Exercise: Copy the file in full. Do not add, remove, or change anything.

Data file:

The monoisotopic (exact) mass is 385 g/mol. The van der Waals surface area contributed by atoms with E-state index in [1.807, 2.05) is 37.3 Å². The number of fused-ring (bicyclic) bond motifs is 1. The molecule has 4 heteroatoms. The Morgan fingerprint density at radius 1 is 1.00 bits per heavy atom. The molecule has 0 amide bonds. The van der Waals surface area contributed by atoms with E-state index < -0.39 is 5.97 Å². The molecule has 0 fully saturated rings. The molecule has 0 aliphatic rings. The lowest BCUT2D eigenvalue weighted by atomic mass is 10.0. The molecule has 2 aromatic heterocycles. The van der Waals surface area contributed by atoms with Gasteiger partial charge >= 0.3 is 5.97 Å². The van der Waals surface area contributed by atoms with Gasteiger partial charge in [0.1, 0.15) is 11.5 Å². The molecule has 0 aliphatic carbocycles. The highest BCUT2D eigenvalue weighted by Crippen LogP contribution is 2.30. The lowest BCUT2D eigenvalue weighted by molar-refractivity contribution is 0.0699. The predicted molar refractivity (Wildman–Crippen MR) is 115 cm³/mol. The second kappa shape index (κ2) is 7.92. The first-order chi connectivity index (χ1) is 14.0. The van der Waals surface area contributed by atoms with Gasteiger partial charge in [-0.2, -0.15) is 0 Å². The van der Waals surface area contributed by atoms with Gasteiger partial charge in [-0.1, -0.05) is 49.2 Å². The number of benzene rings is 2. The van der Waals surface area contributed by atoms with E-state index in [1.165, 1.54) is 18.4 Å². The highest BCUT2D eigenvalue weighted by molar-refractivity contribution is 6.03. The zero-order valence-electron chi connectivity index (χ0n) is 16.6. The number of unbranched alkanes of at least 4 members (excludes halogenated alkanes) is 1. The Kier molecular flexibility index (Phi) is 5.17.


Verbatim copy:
The monoisotopic (exact) mass is 385 g/mol. The van der Waals surface area contributed by atoms with E-state index in [1.807, 2.05) is 37.3 Å². The number of fused-ring (bicyclic) bond motifs is 1. The molecule has 4 heteroatoms. The Morgan fingerprint density at radius 1 is 1.00 bits per heavy atom. The molecule has 0 amide bonds. The van der Waals surface area contributed by atoms with E-state index < -0.39 is 5.97 Å². The molecule has 0 fully saturated rings. The molecule has 0 aliphatic rings. The lowest BCUT2D eigenvalue weighted by atomic mass is 10.0. The molecule has 2 aromatic heterocycles. The van der Waals surface area contributed by atoms with Gasteiger partial charge >= 0.3 is 5.97 Å². The van der Waals surface area contributed by atoms with Gasteiger partial charge in [0.1, 0.15) is 11.5 Å². The molecule has 0 aliphatic carbocycles. The highest BCUT2D eigenvalue weighted by Crippen LogP contribution is 2.30. The lowest BCUT2D eigenvalue weighted by molar-refractivity contribution is 0.0699. The predicted molar refractivity (Wildman–Crippen MR) is 115 cm³/mol. The second kappa shape index (κ2) is 7.92. The first-order chi connectivity index (χ1) is 14.0. The van der Waals surface area contributed by atoms with Gasteiger partial charge in [-0.2, -0.15) is 0 Å². The van der Waals surface area contributed by atoms with Gasteiger partial charge in [-0.1, -0.05) is 49.2 Å². The number of benzene rings is 2. The van der Waals surface area contributed by atoms with E-state index in [1.165, 1.54) is 18.4 Å². The highest BCUT2D eigenvalue weighted by molar-refractivity contribution is 6.03. The zero-order valence-electron chi connectivity index (χ0n) is 16.6. The number of unbranched alkanes of at least 4 members (excludes halogenated alkanes) is 1. The Kier molecular flexibility index (Phi) is 5.17.